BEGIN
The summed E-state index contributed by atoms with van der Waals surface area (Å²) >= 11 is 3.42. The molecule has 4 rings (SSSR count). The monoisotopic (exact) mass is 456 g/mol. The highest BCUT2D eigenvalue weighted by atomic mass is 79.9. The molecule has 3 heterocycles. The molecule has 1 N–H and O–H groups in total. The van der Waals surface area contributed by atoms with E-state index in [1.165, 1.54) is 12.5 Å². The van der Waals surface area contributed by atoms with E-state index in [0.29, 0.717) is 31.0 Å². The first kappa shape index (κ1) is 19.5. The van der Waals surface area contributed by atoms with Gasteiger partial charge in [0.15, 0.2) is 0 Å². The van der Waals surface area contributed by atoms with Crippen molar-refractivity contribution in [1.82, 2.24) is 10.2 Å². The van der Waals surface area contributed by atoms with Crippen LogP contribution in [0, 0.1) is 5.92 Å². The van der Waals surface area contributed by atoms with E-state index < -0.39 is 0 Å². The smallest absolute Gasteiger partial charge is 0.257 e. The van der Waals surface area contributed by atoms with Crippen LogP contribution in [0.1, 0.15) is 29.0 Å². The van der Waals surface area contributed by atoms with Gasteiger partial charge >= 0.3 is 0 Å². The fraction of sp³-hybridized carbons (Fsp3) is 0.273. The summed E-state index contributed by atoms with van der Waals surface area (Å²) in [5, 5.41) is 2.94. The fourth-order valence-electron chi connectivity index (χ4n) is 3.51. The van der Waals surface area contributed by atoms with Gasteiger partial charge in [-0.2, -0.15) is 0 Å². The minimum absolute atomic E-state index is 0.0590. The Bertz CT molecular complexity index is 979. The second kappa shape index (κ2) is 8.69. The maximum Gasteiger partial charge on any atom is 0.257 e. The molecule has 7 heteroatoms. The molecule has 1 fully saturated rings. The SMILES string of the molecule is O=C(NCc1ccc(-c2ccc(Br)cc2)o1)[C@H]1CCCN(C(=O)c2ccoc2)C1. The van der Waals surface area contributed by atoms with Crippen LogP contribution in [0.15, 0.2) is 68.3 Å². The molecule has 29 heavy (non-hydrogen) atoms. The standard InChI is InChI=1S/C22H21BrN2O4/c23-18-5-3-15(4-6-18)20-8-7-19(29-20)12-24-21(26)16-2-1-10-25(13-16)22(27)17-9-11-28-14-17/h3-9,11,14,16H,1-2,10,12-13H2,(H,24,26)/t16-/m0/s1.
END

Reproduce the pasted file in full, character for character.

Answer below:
The summed E-state index contributed by atoms with van der Waals surface area (Å²) >= 11 is 3.42. The molecule has 4 rings (SSSR count). The monoisotopic (exact) mass is 456 g/mol. The highest BCUT2D eigenvalue weighted by atomic mass is 79.9. The molecule has 3 heterocycles. The molecule has 1 N–H and O–H groups in total. The van der Waals surface area contributed by atoms with E-state index in [1.165, 1.54) is 12.5 Å². The van der Waals surface area contributed by atoms with E-state index in [0.29, 0.717) is 31.0 Å². The first kappa shape index (κ1) is 19.5. The van der Waals surface area contributed by atoms with Gasteiger partial charge in [0.15, 0.2) is 0 Å². The van der Waals surface area contributed by atoms with Crippen molar-refractivity contribution in [1.82, 2.24) is 10.2 Å². The van der Waals surface area contributed by atoms with Crippen LogP contribution in [0, 0.1) is 5.92 Å². The van der Waals surface area contributed by atoms with E-state index < -0.39 is 0 Å². The smallest absolute Gasteiger partial charge is 0.257 e. The van der Waals surface area contributed by atoms with Crippen LogP contribution in [0.1, 0.15) is 29.0 Å². The van der Waals surface area contributed by atoms with Gasteiger partial charge >= 0.3 is 0 Å². The fraction of sp³-hybridized carbons (Fsp3) is 0.273. The summed E-state index contributed by atoms with van der Waals surface area (Å²) in [5, 5.41) is 2.94. The fourth-order valence-electron chi connectivity index (χ4n) is 3.51. The van der Waals surface area contributed by atoms with Gasteiger partial charge in [-0.2, -0.15) is 0 Å². The minimum absolute atomic E-state index is 0.0590. The Bertz CT molecular complexity index is 979. The second kappa shape index (κ2) is 8.69. The maximum Gasteiger partial charge on any atom is 0.257 e. The molecule has 7 heteroatoms. The molecule has 1 fully saturated rings. The SMILES string of the molecule is O=C(NCc1ccc(-c2ccc(Br)cc2)o1)[C@H]1CCCN(C(=O)c2ccoc2)C1. The van der Waals surface area contributed by atoms with Crippen LogP contribution in [0.15, 0.2) is 68.3 Å². The molecule has 29 heavy (non-hydrogen) atoms. The standard InChI is InChI=1S/C22H21BrN2O4/c23-18-5-3-15(4-6-18)20-8-7-19(29-20)12-24-21(26)16-2-1-10-25(13-16)22(27)17-9-11-28-14-17/h3-9,11,14,16H,1-2,10,12-13H2,(H,24,26)/t16-/m0/s1.